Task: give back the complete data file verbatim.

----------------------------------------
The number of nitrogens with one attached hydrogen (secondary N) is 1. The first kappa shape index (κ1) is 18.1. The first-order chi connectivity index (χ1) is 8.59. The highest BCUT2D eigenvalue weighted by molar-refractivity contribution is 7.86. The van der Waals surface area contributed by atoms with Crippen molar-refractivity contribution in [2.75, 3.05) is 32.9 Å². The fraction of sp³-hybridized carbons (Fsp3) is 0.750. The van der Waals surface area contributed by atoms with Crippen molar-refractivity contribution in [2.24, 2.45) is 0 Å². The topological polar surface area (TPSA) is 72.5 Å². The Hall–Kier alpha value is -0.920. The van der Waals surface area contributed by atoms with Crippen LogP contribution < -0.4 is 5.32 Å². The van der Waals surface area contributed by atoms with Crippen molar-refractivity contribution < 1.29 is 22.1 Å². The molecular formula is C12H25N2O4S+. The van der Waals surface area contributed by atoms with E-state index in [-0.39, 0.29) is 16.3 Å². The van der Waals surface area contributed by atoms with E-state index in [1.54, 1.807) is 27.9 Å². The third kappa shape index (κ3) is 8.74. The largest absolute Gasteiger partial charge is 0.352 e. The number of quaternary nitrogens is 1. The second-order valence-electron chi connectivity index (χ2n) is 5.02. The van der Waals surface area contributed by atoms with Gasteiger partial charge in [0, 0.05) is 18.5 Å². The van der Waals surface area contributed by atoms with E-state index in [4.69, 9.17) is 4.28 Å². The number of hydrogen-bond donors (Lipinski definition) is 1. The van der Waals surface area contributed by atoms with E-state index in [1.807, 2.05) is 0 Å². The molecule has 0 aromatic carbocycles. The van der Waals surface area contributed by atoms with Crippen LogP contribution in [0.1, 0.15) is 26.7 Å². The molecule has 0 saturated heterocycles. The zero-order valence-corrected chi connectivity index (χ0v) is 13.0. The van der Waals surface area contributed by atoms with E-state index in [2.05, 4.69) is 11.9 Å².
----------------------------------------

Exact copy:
The number of nitrogens with one attached hydrogen (secondary N) is 1. The first kappa shape index (κ1) is 18.1. The first-order chi connectivity index (χ1) is 8.59. The highest BCUT2D eigenvalue weighted by molar-refractivity contribution is 7.86. The van der Waals surface area contributed by atoms with Crippen molar-refractivity contribution in [2.75, 3.05) is 32.9 Å². The fraction of sp³-hybridized carbons (Fsp3) is 0.750. The van der Waals surface area contributed by atoms with Crippen molar-refractivity contribution in [2.24, 2.45) is 0 Å². The topological polar surface area (TPSA) is 72.5 Å². The Hall–Kier alpha value is -0.920. The van der Waals surface area contributed by atoms with Crippen LogP contribution < -0.4 is 5.32 Å². The van der Waals surface area contributed by atoms with Crippen molar-refractivity contribution < 1.29 is 22.1 Å². The molecular formula is C12H25N2O4S+. The van der Waals surface area contributed by atoms with E-state index in [-0.39, 0.29) is 16.3 Å². The van der Waals surface area contributed by atoms with E-state index in [1.54, 1.807) is 27.9 Å². The third kappa shape index (κ3) is 8.74. The largest absolute Gasteiger partial charge is 0.352 e. The number of quaternary nitrogens is 1. The second-order valence-electron chi connectivity index (χ2n) is 5.02. The van der Waals surface area contributed by atoms with Gasteiger partial charge in [0, 0.05) is 18.5 Å². The van der Waals surface area contributed by atoms with E-state index in [4.69, 9.17) is 4.28 Å². The number of hydrogen-bond donors (Lipinski definition) is 1. The van der Waals surface area contributed by atoms with E-state index in [1.807, 2.05) is 0 Å². The molecule has 0 aromatic carbocycles. The van der Waals surface area contributed by atoms with Crippen LogP contribution in [0.1, 0.15) is 26.7 Å². The molecule has 0 saturated heterocycles. The zero-order valence-corrected chi connectivity index (χ0v) is 13.0. The van der Waals surface area contributed by atoms with E-state index in [2.05, 4.69) is 11.9 Å².